What if Flatbush were its own Island? This exhibition of the Flatbush area reveals a juxtaposition between urban and tropical landscape. Unusual yet nostalgic because it feels like home. From merchants selling herbs and vegetables on the street, to cab drivers transitioning from tap-taps to dollar vans, these small businesses provide leeway for immigrants to adapt and work towards new opportunities. These paintings serve as a learning point about the lives of Haitian immigrants and first generation Americans residing within the community.

DATE/TIME: Friday, October 19, 6-9PM
LOCATION: Beverley Social Club | 1016 Beverly Rd | Brooklyn, NY MAP
That the Q train to Beverly Rd Station, turn left and walk 5 blocks.

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Madjeen Isaac (Flatbush) specializes in oil painting, as she focuses on creating images based on her Haitian American culture. Growing up in a neighborhood where it is predominantly Caribbean immigrants, Isaac allowed her process to give her a sense of purpose from the memories and cultures that have shaped her. She says, “Flatbush is where I have lived most of my life. Flatbush is a place that emits culture and hustle. Overtime, I have developed a concern for immigrant youth and children of immigrants, becoming “Americanized” or assimilated out of fear, without reflecting back on the culture of their ancestors”. Her works are based on celebrating one’s existence and differences while showing patronage to the Haitian culture. Madjeen currently attends the Fashion Institute of Technology, and is expected to receive her BFA in Fine Art, May 2018.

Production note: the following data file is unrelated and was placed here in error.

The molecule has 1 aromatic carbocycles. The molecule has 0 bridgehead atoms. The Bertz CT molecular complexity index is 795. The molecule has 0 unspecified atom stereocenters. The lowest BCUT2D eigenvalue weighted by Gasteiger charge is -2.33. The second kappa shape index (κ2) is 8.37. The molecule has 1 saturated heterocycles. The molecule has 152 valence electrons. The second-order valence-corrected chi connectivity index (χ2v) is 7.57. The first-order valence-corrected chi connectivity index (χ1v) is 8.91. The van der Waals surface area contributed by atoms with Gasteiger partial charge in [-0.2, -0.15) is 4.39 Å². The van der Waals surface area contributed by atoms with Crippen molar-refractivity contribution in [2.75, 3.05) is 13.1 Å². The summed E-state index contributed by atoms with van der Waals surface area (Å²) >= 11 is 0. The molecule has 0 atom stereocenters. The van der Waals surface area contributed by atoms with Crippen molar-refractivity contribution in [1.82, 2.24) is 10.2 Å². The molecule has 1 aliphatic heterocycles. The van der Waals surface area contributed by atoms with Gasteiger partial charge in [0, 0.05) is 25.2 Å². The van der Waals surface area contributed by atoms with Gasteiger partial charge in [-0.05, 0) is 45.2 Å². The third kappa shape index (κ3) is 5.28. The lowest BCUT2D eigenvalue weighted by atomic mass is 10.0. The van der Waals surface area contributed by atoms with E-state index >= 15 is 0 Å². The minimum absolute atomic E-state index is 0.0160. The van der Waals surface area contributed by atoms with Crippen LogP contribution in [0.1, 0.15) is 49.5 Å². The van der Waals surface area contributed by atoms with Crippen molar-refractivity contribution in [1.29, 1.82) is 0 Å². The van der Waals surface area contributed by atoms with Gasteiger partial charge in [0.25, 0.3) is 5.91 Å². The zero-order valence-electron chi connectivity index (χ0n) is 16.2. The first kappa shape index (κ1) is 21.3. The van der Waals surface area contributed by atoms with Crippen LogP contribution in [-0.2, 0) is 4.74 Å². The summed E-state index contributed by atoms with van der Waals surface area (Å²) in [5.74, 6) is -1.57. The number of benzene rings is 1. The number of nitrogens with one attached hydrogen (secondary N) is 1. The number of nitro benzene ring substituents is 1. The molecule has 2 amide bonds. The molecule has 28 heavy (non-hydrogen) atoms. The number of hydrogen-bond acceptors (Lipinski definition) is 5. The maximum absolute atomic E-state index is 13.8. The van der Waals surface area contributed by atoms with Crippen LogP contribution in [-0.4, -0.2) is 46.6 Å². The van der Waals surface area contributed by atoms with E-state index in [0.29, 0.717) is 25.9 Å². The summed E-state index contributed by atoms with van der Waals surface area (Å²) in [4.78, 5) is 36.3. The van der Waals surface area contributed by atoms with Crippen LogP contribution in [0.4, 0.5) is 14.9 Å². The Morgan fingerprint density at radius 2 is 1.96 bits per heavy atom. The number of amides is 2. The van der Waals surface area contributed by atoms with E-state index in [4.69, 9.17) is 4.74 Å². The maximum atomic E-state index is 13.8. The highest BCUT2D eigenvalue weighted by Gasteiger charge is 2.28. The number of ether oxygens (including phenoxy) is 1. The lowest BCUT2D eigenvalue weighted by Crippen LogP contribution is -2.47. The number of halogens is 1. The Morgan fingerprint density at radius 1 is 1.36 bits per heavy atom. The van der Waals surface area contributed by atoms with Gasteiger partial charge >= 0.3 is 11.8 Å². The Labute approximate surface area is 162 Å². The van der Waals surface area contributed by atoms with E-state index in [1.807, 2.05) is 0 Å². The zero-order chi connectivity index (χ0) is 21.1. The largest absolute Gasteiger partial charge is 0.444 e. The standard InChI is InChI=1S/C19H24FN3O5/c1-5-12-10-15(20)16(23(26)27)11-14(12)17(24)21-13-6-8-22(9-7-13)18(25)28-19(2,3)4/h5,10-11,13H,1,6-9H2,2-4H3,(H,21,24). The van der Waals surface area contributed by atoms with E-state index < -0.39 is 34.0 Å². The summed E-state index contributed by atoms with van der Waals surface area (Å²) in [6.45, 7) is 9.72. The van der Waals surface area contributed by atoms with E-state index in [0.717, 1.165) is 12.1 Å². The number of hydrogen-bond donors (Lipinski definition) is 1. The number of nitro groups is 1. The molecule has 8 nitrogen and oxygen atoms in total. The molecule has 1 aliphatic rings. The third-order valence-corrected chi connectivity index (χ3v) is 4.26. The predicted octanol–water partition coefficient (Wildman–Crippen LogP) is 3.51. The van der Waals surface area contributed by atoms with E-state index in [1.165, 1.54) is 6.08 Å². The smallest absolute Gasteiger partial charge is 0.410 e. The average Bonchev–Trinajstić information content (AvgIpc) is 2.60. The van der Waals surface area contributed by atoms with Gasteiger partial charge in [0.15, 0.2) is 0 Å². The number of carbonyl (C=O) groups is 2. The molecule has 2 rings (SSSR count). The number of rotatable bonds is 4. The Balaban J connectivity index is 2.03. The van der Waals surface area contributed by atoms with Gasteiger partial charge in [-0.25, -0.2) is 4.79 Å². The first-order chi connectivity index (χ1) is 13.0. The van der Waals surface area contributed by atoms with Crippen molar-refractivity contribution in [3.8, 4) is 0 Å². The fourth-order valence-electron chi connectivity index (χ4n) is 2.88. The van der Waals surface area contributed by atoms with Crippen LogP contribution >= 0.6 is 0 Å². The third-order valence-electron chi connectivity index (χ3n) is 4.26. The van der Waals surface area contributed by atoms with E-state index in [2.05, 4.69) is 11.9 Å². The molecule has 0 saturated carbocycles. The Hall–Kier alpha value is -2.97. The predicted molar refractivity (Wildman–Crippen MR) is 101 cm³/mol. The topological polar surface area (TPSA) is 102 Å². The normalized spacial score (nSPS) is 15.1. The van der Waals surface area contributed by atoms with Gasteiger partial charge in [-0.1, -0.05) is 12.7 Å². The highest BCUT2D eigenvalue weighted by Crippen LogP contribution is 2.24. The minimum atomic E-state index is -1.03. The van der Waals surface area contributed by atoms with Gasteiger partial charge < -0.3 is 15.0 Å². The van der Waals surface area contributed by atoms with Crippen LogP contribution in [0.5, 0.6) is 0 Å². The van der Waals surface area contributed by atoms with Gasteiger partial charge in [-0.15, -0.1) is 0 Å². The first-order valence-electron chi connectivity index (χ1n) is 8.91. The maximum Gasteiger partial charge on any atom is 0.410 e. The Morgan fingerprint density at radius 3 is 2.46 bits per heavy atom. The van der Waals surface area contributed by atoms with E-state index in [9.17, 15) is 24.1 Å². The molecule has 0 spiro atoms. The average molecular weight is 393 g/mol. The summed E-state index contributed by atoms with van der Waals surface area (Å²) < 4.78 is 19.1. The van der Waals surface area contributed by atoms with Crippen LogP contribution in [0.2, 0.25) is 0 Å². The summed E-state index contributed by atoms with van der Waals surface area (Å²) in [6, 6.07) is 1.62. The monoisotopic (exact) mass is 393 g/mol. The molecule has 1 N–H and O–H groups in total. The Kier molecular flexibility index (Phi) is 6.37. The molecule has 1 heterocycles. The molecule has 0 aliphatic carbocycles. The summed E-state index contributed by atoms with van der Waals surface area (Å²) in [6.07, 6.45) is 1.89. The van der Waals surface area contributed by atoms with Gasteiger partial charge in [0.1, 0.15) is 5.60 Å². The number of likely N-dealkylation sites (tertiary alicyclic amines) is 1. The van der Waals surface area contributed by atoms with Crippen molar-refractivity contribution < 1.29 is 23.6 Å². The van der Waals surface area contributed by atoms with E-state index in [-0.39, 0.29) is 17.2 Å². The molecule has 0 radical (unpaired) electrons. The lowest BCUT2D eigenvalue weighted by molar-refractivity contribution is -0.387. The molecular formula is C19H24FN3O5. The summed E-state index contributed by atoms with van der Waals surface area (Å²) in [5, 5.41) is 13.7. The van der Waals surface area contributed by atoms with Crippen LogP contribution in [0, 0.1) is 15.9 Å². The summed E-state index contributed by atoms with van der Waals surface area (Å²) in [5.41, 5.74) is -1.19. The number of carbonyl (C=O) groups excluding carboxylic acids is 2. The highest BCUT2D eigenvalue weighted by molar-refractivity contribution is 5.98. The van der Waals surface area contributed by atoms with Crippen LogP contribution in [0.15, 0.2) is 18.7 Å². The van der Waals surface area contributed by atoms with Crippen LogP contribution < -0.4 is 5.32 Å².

Her Lakou NOU 2018 project, Lakay Nou: Creating Flatbush Island Through Cultural Identity, stems from her last two years at the Fashion Institute of Technology; the recent works she created there are based on Flatbush itself, “…the neighborhood that has shaped me as well as contributed to my Haitian American upbringing.” Throughout her artistic journey, the cultural fusion she’s created with Brooklyn and Haiti landscapes allowed for her to tap into how her Haitian roots are manifested within everyday life in Brooklyn, and how immigrants have rebuilt their lives after settling in Flatbush.

She says: